My Escape from Child Abuse
Setting boundaries with abusive (or difficult) parents.
My parents announced they were coming to stay with us for an extended visit. That would be fine except that I'm barely speaking to them. My father is abusive both verbally and physically. He took every opportunity, privately and publicly, to insult me and humiliate me. If I fled to my room, he would grab me and pull me around the house, continuing to rant at me. He had to have the last word, and he had to make sure I was listening. My mother is a passive abuser, an enabler. She made empty threats to my father whenever she reached the limits of what her own psyche could tolerate. She never once took action to defend me. I lived in constant terror. When I finally went away to college, the thought of going home for the summer gave me six weeks of migraines and bouts of vomiting. I moved far away from my dysfunctional childhood home to build a new, healthy, Jewish-oriented life (I am now happily married with three wonderful children).
I moved to escape my parents, but now they were making demands. It felt like an invasion.
At first, I tried to convince them not to come, and tried my best to be respectful. "We're sorry, but it's not such a good time for us." That didn't work, so I tried to persuade them at least to shorten their trip. But they were unstoppable. I felt like I was being steamrolled. I sought advice from a Torah coach who is an expert on abuse. She made everything sound ridiculously simple:
We were not willing to discuss money, politics or religion.
"They respect no boundaries. As a child, you were unable to set boundaries and enforce them. So now you need to work on this. State your limits and boundaries very clearly: 'Due to the circumstances, we are unable to visit with you in our home.' And for yourself, decide what to do if those boundaries are violated.'"
With my husband's help, we sent them a letter that clearly stated our limitations: "Due to our circumstances, you will have to find other sleeping accommodations during your visit. We will only be able to meet with you a few times, and only for a few hours each time, only outdoors in public places. We are not willing to discuss money, politics, religion, or the details of our private situation."
Yes, their feelings were hurt. But with people who are overtly controlling and abusive, our only healthy choice (short of shutting them out completely, which we hope never to do), is to place our own safety, and especially our children's safety, first.
I thought their reaction might crush me, but instead I felt empowered. I couldn't make them be more reasonable; they are free to make their own decisions. But I don't have to passively stand by and be victimized. Instead, I can set up my boundaries and defend myself. I never realized this before. Also, I don't have to waste my time and energy worrying, "What will I say if they say this..." My answer can be simply, "I can't discuss this right now. If you continue, I'm going to hang up the phone." This was a new level of freedom for me, a new level of emotional health.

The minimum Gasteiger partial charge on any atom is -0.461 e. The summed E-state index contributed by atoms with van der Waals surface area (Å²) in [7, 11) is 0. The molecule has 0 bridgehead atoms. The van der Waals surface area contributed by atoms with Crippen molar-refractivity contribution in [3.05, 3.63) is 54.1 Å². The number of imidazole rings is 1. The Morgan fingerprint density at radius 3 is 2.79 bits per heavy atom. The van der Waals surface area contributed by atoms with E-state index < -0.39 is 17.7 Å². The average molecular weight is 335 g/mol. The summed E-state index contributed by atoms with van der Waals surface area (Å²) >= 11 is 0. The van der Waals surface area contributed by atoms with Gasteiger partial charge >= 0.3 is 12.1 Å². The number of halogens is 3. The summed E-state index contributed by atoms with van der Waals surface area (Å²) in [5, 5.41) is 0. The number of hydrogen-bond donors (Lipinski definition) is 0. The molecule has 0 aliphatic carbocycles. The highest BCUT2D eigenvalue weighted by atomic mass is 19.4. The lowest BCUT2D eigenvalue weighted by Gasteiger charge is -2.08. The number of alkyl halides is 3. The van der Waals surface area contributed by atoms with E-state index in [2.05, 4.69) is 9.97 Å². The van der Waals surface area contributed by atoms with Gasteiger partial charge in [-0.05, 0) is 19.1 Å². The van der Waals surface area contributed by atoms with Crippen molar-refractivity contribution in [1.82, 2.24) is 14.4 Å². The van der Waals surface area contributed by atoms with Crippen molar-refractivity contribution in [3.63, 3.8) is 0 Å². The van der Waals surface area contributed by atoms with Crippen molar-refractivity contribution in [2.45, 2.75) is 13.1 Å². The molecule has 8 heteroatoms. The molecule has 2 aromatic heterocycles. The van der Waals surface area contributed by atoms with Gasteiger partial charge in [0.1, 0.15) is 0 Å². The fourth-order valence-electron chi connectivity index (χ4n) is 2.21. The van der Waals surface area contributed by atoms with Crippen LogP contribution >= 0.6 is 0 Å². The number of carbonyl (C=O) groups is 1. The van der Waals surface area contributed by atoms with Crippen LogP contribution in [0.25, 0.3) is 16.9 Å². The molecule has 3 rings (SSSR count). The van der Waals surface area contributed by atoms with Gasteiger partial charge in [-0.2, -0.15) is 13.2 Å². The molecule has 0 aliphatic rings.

In doing all this, however, am I being disrespectful to my parents? Do I still have to honor them? Abusive parents know this part of the Ten Commandments: "You must listen to me because God says so! Ha ha ha!" Hard to argue with that, isn't it? Especially if you're a child; you really want to do what's right, to do what God says.
I have now learned that this (and every) mitzvah is much more sophisticated than I thought as a child. From the moment of infancy and beyond, the way a parent acts toward their child forms in the child's consciousness a paradigm for how God relates to us. The primary role of a parent, therefore, is to communicate to the child: You are loved and cherished. You are unique and special, creative and talented. You are cared for and protected. You are never alone.
The emotional handicap can be difficult to overcome later in life.
If a parent is untrustworthy and uncaring, it subconsciously sets into the child's mind that God must somehow be the same. This is an emotional handicap that can be difficult to overcome later in life.
I don't have to reimburse or compensate my parents for raising me, I don't need their permission to follow my dreams, and I certainly don't have to put myself or my children in danger, physically or emotionally, because of their insensitivities. To the contrary, I need to protect myself and others. In short, I could be guilt-free for the first time in my life.
As a child, I felt trapped by the abuse and insensitivity. As an adult, I can learn to cope differently. I yearn to have a relationship with my parents on adult terms, on healthy terms. Someday, with God's help, this will be possible.
This article was prepared in collaboration with Yaffah daCosta-Sacks, a director of a Jerusalem high-tech firm who has been a business coach and management consultant for 30+ years, and more recently has been involved with Torah Life Coaching and Torah Transition Coaching (for the terminally ill).
The author is writing under a pseudonym.